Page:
1. Batman vs Godzilla
In 1965 this bizarre crossover was proposed as a sequel to the 1962 hit King Kong vs Godzilla. Toho Films writer Shinichi Sekizawa, who'd written the other Godzilla films, envisioned a movie that featured Batman, Robin, Batgirl and Commissioner Gordon called in to do battle against the nuclear menace that is Godzilla. The treatment included the Batmobile, the Batcopter and the Batcycle, and would go on to reveal that another villain was behind the whole face-off, controlling Godzilla in an attempt to destroy the Dark Knight.
Unsurprisingly the movie never happened, most likely because the 1966 Batman TV series was already in development.
2. Total Recall 2
Throughout the 1990's there were several attempts to make a sequel to Total Recall, unsurprising when you think just how popular the movie was, but the one that came closest, and dragged on the longest was from original screenwriter, Gary Goldman. He originally optioned another Philip K. Dick story, Minority Report, with a view to making his directorial debut in a low-budget feature. Goldman then approached Paul Verhoeven to come on board, initially just as an executive producer in an attempt to have a known name attached to the project. Verhoeven then suggested Goldman's treatment would work as a sequel to Total Recall, and the wheels were set in motion.
The pair soon discovered that Ron Shusett had a contractual right to write the first draft of any Total Recall sequel, and so Goldman proposed that they write the sequel together. Shusett later revealed that:
"We worked on it together and immediately clicked, and it became a wonderful sequel. Arnold was going to star in it, and Paul Verhoeven was going to direct it. Then, right after we wrote it, Carolco went bankrupt."The proposed sequel then fell into the hands of 20th Century Fox where it spent five years in development hell with directors like Jan de Bont (Speed) and Star Trek's Jonathan Frakes on board at various times. Then Steven Spielberg read the treatment, he didn't like it but did feel the story had potential. As you likely know Spielberg was the man behind the camera for 2002's Minority Report, and both Goldman and Shusett received Executive Producer credits.
3. Alien 3
Obviously we got Alien 3 in 1992, but that wasn't the sequel which was initially envisioned. Back in 1986 after Aliens proved to be a huge hit, Neuromancer author William Gibson was hired to write a script for a third Alien movie. Gibson himself revealed that it featured:
"Space commies hijack alien eggs. Big trouble in Mallworld."Producers felt it was as weird as you're probably imagining it to be right now, so they passed and instead hired screenwriter Eric Red to write a script. By now Sigourney Weaver was in a legal battle over unpaid royalties for Aliens so her character of Ripley was not featured. Also absent were the 'Aliens' themselves! Instead of the Xenomorphs, the main monster was a herd of six-legged "Alien cattle". Amazingly 20th Century Fox were looking to proceed with this and approached Renny Harlin to direct.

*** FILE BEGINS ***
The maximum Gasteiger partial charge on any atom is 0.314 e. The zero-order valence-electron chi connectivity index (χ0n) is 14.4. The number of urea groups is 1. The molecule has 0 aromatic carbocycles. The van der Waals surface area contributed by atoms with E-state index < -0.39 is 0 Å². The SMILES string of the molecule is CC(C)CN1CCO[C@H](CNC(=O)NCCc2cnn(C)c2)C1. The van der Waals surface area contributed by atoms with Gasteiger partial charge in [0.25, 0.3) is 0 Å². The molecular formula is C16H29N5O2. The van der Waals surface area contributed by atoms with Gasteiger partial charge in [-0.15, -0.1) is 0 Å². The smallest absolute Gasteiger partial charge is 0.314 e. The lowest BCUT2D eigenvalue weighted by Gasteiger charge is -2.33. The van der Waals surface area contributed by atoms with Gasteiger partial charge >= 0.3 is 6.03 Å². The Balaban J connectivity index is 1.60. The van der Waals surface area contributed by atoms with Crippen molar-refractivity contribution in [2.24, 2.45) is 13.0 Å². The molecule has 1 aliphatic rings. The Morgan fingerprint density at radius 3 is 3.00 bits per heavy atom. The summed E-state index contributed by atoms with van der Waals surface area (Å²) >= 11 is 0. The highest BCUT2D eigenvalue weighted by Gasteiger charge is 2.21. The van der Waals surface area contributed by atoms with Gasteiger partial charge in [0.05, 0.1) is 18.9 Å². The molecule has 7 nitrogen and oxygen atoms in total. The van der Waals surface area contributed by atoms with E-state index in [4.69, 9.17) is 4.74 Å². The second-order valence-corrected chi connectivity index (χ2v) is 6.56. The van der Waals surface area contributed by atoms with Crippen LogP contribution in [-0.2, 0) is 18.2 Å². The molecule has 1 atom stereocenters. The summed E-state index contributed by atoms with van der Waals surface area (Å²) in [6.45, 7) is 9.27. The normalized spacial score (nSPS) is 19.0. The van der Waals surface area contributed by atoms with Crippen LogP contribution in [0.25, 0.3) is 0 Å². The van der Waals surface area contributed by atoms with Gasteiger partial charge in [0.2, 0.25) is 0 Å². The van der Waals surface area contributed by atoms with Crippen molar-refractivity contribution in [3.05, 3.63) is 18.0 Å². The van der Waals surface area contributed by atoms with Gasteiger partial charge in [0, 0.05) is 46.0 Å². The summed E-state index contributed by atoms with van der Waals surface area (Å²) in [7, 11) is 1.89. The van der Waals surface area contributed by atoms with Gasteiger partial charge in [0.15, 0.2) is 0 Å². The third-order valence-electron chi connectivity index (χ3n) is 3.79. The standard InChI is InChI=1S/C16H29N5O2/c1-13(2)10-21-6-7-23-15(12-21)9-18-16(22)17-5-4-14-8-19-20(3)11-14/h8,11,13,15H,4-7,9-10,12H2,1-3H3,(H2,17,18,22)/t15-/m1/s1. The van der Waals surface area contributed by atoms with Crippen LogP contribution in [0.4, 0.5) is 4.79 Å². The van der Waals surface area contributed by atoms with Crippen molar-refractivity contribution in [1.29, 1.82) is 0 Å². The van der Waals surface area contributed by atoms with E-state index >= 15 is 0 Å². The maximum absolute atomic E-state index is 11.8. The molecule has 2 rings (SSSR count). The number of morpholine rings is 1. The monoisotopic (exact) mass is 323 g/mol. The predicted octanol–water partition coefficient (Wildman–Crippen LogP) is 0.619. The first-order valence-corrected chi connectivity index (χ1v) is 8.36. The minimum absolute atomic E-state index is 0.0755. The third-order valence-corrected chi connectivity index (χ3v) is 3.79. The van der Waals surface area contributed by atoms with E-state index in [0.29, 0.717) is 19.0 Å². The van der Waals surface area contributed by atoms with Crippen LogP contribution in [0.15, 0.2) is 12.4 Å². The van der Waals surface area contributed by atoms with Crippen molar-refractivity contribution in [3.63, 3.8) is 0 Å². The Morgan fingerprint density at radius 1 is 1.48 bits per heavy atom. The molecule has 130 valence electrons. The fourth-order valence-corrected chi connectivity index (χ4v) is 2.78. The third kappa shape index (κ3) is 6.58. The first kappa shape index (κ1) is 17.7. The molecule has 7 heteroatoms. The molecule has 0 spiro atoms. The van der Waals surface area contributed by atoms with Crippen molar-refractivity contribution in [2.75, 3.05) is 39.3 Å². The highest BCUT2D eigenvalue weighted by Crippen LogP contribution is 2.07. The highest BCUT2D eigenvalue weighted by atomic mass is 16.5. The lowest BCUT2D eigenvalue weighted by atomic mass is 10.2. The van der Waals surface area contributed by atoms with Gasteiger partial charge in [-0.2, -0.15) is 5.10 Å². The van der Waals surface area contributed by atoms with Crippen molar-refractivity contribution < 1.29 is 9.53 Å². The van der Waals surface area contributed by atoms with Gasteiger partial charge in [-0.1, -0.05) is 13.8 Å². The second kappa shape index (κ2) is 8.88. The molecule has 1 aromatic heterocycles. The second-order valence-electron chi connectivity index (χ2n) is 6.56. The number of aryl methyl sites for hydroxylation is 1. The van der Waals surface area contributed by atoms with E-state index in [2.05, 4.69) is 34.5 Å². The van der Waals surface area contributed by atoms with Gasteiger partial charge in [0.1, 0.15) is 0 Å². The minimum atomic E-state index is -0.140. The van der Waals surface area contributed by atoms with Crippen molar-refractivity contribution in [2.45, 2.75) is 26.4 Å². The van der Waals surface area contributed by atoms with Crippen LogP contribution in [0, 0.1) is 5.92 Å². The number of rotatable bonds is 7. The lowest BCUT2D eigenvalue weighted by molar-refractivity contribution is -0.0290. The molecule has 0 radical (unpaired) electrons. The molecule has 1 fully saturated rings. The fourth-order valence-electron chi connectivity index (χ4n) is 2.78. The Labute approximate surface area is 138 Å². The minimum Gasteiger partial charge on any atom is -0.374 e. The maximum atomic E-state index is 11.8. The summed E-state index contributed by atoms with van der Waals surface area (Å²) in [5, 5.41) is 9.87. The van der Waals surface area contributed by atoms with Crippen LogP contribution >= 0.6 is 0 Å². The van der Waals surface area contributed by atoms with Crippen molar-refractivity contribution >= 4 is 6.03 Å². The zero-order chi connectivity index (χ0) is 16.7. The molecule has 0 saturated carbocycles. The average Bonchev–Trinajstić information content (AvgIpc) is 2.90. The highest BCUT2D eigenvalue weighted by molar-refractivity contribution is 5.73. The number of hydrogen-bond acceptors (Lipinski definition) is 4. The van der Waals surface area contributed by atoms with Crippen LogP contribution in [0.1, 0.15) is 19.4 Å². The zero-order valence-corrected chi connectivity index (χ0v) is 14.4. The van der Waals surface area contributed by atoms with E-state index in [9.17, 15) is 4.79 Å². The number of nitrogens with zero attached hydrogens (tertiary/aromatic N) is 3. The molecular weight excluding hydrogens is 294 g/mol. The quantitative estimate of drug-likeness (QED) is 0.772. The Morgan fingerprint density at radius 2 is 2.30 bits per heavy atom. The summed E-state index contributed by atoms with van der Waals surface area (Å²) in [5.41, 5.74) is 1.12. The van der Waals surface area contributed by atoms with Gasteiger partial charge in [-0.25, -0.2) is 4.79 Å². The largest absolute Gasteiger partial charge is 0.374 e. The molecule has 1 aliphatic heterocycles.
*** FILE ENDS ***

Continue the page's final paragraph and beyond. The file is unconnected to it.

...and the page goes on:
The project fell apart, and Weaver settled her dispute, so a new direction for Alien 3 was proposed. This time Vincent Ward was attached to direct, with initially a prison escape style script from David Twohy, then one from John Faisano which took place on a "wooden planetoid" with a medieval culture and androids. Both possibly better than the movie we ended up with!
4. The Crow: 2037
This 1997 proposition for a third Crow movie was the brainchild of Rob Zombie. The film was to begin in 2010 with a young boy and his mother murdered by a priest of the Fallen One, the Crow brings the boy back to life, and finally, 27 years later, he becomes a futuristic bounty hunter and seeks vengeance.
Zombie worked on this project for 18 months, eventually he felt that it wasn't going to happen so bailed. He then re-wrote his script into a treatment called "Black Rider X", which to this day also remains unmade.
5. Star Trek VI: In Flanders Fields
Knowing that the next movie would be a swansong for the original crew, Walter Koenig (Chekov) put forward his own, quite depressing, idea for the sixth Star Trek feature film.
It would've seen the Romulans join the Federation and promptly go to war with the Klingons. All the aging Enterprise crew, except for Spock, had been forced to retire from Starfleet for failing their physical exams. So when Spock and his new crew are captured by a monstrous worm-like race of aliens (which Koenig described would look like "things that the monsters in Aliens evolved from"), Kirk and the old team reassemble one last time to go on a rescue mission.
In the end, Koenig planned for everyone except Spock and McCoy to die! Unsurprisingly Paramount felt it was not the movie they were looking for, and instead eventually proceeded with Star Trek VI: The Undiscovered Country.
10 Proposed Sequels That Were Never Made
Follow Geek Dave on Twitter